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Managing GitFlow Environments Using K8s— Network Edition

Using Kubernetes to Simplify the Process

To manage an environment using Kubernetes, it is necessary to use objects which enable the mission to be part of the engine. In the example, below, we will be using the Namespace, Service, and ConfigMap (as a helper) objects.


On Kubernetes, a Service is an abstract way to expose an application running on a set of Pods as a network service. For this example, let’s say we have service A, called “my-rest” (a RESTful web service), and service B, called “some-service.” We will call “my-rest” Service’s route “/get-customer-permissions,” meaning “some-service” Pods can curl the following URL: http://my-rest/get-customer-permissions. Within a Kubernetes environment, it is possible to use an unsecured call within the namespace scope.


The Kubernetes Namespace is a logic scope that collects most of the objects. In addition, we can use the name of the namespace as part of an FQDN continuing with the Service address mentioned above, we will be able to use the following URL: http://<NAMESPACE_NAME>.my-rest/get-customer-permissions).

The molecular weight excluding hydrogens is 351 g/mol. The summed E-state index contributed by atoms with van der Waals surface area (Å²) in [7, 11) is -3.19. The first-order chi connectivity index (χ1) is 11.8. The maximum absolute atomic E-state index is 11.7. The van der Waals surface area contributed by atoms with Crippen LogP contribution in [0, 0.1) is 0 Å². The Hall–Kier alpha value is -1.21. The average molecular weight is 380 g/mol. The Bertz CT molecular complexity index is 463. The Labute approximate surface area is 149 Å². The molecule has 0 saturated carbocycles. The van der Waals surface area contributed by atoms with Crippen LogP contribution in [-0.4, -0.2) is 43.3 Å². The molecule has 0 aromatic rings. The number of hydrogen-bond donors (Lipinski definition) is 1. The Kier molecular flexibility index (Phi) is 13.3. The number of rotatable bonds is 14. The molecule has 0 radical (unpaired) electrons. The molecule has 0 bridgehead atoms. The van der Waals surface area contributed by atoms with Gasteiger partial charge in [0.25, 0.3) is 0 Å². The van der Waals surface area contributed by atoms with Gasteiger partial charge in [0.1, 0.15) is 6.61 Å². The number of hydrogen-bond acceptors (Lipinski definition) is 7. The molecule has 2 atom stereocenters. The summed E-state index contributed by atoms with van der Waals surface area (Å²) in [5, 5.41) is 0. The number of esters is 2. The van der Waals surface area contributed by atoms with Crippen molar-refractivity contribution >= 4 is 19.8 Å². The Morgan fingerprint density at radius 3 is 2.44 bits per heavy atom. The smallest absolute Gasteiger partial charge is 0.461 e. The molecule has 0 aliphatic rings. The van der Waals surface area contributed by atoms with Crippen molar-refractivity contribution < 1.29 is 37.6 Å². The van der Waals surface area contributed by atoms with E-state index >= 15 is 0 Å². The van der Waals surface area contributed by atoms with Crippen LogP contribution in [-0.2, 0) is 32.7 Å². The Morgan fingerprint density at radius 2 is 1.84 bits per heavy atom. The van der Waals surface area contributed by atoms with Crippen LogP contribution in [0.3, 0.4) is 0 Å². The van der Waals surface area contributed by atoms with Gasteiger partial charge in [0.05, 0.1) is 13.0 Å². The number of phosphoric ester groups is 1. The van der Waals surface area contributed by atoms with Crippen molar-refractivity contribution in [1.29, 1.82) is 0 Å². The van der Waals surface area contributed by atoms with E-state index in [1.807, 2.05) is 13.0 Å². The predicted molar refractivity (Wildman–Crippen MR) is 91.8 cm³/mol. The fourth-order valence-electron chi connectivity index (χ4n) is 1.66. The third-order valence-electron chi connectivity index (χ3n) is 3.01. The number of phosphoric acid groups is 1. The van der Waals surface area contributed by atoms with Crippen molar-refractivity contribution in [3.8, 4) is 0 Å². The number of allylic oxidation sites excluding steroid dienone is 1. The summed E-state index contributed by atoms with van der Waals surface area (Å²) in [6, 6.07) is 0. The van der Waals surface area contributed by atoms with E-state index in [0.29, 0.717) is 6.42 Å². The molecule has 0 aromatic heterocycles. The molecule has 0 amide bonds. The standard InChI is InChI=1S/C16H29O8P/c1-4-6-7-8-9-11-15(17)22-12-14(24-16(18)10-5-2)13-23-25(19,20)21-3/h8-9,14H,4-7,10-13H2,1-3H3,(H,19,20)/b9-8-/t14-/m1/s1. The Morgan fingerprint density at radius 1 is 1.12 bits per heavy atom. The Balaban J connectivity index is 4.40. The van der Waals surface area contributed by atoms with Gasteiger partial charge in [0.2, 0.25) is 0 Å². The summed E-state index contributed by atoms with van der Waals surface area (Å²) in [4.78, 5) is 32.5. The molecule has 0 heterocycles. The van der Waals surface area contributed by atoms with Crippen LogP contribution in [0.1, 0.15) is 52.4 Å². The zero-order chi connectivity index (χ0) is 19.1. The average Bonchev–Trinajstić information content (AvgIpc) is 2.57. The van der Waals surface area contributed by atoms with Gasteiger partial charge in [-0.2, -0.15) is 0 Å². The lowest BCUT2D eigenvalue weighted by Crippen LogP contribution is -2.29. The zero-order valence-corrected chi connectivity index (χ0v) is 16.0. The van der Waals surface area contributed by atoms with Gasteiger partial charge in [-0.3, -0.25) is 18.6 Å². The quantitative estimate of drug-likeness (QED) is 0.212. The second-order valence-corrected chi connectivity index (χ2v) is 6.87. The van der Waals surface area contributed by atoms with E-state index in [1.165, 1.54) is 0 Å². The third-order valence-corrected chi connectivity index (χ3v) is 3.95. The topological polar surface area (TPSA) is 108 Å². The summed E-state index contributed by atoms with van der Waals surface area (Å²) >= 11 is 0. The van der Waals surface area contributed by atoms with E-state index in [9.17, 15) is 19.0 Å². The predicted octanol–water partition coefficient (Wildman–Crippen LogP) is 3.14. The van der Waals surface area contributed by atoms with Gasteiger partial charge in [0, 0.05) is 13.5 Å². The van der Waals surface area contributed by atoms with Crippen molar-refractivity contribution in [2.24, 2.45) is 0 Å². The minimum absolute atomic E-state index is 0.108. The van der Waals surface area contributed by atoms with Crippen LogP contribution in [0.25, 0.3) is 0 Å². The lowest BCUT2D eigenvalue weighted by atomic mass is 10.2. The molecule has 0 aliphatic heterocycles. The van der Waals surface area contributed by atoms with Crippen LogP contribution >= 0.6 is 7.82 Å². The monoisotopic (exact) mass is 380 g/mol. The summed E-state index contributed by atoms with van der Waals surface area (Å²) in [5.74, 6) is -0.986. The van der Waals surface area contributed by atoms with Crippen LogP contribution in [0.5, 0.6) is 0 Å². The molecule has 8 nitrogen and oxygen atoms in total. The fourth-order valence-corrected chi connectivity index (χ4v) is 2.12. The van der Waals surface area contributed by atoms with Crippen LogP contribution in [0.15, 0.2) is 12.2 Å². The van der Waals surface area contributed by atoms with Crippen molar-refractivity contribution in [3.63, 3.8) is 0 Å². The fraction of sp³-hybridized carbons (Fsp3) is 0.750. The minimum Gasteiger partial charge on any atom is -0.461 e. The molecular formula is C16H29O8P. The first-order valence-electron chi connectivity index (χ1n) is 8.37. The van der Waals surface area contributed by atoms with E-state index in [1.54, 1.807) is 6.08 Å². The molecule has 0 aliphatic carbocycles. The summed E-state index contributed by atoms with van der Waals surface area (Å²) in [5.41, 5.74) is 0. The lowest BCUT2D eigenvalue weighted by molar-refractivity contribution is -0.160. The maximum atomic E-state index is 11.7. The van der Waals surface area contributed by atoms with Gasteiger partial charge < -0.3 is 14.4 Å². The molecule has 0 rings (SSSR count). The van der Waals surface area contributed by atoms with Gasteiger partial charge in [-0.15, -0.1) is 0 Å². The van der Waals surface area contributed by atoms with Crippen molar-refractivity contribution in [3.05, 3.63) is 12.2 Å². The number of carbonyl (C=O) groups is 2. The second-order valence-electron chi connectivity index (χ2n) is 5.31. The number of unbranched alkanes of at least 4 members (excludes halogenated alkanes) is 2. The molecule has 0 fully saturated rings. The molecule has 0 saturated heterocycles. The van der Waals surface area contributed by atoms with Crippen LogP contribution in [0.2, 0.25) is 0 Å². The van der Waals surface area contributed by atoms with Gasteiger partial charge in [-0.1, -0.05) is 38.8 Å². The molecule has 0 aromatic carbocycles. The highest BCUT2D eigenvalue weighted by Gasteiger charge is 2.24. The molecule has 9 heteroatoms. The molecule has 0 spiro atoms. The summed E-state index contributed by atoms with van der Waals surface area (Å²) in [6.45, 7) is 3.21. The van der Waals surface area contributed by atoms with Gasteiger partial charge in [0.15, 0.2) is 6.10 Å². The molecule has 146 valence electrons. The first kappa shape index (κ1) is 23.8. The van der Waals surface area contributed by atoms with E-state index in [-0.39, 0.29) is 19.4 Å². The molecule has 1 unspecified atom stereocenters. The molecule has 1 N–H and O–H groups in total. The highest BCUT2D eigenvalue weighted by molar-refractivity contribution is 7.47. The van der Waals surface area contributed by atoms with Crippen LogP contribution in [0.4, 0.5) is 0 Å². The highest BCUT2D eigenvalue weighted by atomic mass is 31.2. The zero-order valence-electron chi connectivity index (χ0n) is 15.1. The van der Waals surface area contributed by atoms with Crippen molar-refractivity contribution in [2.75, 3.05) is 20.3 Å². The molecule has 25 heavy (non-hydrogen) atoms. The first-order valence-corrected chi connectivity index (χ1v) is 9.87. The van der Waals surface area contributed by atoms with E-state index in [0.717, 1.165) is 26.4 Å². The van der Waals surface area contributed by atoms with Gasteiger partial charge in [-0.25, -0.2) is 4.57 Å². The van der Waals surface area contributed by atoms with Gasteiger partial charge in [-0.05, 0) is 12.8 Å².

The ConfigMap is often used as a helper for configuration challenges. For dynamic environment management, we will create a ConfigMap containing the external DNS info, and mount it into Kubernetes Pod, as a file or an environment variable, and retrieve that info from the app layer in a more manageable way.

Putting it all Together

In the context of environment-management, we now understand that we can deploy multiple services into a namespace using their particular branch names. Also, we now know that the namespace and the service objects can be DNS-resolved. Furthermore, we can use the ConfigMap object to simplify our challenges and to obtain resource information we saved as a part of the CI/CD process.

Managing GitFlow Environments Using K8s

Managing GitFlow Environments Using K8s

Bonus: Creating a Feature-Branched Environment

Consider this situation: We’ve created and deployed the microservices mentioned above, but now we want to change one of our microservices into a separate branch/namespace. Let’s say that the microservice was deployed under the namespace “develop”. We want to change a single microservice, but we don’t want to duplicate and redeploy unchanged microservices on other namespaces — we want to reuse them transparently and efficiently, without wasting resources such as CPU, memory or storage.